Tuesday, March 11, 2008

Better Off Where I Am Not

I'm in a bad funk, currently. I know it will lift, just as it always does. Even pointing at it, recognizing it by name as it steps into the room, marks the point of turning it around. It's still going to be a while before I'm rid of it, however, maybe a few days.

Riding the bus to work, all I could see was rows of bleary, sad people staring at nothing out the windows. Dull faces, disappointment pulling down the corners of their mouths, eyebrows lying down and surrendering their souls in despair. Obese people, dumping poison into their bodies, undereducated as to what junk food companies are permitted to get away with. People cheated of a decent education, unable to get decent jobs, unable to contribute to society, forced to fight against it, people whose only success will come at society's expense.

Walking through the Skyway, trudging past dull faces and mismatched outfits of cheap materials and unskilled cut. Riding in the elevator with eleven people who refuse to look at each other, eyes up or down, slightly scowling as if we'd been issued story problems before boarding. My hair wads up on one side, lies too flat on another. Someone's wearing too much perfume. Two people are sick and cough their germs into the tiny room we share. Half of us are not even from this country - what do they do in the evening? Could they go out and enjoy themselves anywhere? Can they go out and dance in a club, anywhere that isn't an insular little community center in a poor suburb?

I stop by the restroom. Some charming gentleman of breeding and letters has urinated all over the seat. It takes me a minute to mop up the urine of a business professional. That's the manly thing to do, after all, urinating while standing. Only women sit down and contain their mess. It's manly to urinate upon all surfaces for some immigrant janitor to clean up. It's manly to only permit yourself half of a palette of emotions. It's manly to be rude to strangers and speak poorly of women. Those are the qualities our culture nourishes. It causes me to strongly desire to be anything but a man.

Back in my seat, I stare at an Inbox that never fills, and I practice a new help desk program despite the impending termination of my contract. I try to read but the literature is bleak and despondant lately: The Kite Runner, The Namesake, Angela's Ashes, I Know Why the Caged Bird Sings. People born into circumstances, rules decided long before they were born. Decent people of dreams and intellect who are oppressed for petty, insane reasons, within a world that agrees to continue on this way.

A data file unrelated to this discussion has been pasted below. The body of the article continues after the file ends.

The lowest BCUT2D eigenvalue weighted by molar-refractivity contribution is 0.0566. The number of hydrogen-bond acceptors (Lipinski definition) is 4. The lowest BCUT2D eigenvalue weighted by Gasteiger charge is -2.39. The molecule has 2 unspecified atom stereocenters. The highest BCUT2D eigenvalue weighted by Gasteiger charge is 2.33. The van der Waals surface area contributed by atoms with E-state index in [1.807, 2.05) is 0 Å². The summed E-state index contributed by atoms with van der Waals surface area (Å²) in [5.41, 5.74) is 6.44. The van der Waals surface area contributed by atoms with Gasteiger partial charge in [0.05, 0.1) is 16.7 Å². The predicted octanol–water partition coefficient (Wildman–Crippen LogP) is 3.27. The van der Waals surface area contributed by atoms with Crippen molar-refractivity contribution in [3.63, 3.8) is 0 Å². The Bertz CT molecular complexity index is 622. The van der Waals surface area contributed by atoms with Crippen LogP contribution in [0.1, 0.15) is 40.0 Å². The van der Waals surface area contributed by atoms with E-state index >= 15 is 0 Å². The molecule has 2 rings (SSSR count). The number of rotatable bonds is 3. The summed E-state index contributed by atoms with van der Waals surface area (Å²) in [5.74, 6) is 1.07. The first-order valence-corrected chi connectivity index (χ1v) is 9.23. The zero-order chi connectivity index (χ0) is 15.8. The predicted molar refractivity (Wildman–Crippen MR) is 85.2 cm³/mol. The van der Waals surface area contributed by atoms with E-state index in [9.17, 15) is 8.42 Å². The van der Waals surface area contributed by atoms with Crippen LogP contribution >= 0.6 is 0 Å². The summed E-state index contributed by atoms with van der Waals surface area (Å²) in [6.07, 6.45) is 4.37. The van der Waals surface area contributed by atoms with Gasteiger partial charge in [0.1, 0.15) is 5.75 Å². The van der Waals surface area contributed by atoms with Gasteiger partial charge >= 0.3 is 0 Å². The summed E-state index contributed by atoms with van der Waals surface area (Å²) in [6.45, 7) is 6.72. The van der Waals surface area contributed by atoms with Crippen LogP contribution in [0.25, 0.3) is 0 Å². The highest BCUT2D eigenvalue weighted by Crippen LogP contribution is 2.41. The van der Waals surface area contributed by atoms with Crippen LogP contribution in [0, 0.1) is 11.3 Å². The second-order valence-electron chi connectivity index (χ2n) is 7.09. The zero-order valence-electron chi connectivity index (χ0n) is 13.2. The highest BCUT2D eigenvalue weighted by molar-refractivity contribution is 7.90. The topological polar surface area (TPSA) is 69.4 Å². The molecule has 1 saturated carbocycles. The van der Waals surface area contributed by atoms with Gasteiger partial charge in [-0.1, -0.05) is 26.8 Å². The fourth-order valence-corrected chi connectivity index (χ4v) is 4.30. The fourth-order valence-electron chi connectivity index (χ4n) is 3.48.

What am I doing with my life, I wonder pointlessly for the millionth time. (An old, florid man sneezes on me as I write this.) I don't expect an answer, it's merely the Jesus mantra with which my heart beats. (Two children whimper for their mother's attention, behind me, as she shops for a new boyfriend on MySpace.) It has sunk down into my chest, sucks in the bad blood and spits out the slightly less bad blood. (An old, obese woman studies her caller ID to a loud MIDI loop of two piano chords. A fake gold watch digs into her flabby wrist; it is off by a couple hours and a dozen minutes.) It is a question that denies response, discourages thought.

What is the point of artistic expression? I have no insight to impart, and I lack any kind of aesthetic talent anyway. Acquaintances are impressed at my ability to slightly alter something that already exists, my ability to repeat something they forgot or never heard of, mistaking this for talent. Nothing I have to say will ever change anyone's mind, I will not shape the world in any positive way. I pick up trash; there's more tomorrow. I smile in someone's face; they scowl and avert their eyes. And what's to be done about traffic but leap out of the way? I used to think the point of life was the accrual of knowledge and experience, to prepare for returning to oneness with all of Creation and the Divinity. I can't even see the point in that: educated people don't live any longer or in any better condition than everyone else. I can't stand my job but have no idea what else I would do. I'm out of place in this state, in this world, but there's nowhere else to go. The only thing to do is shut off my mind, get enough food and sleep, maintain my household and wait to die. It's going to be a long wait.

I walk back through the Skyway. I hold the door open for whomever's behind me; he thanks me.

A moment later, a woman thanks him for holding the door open, too.

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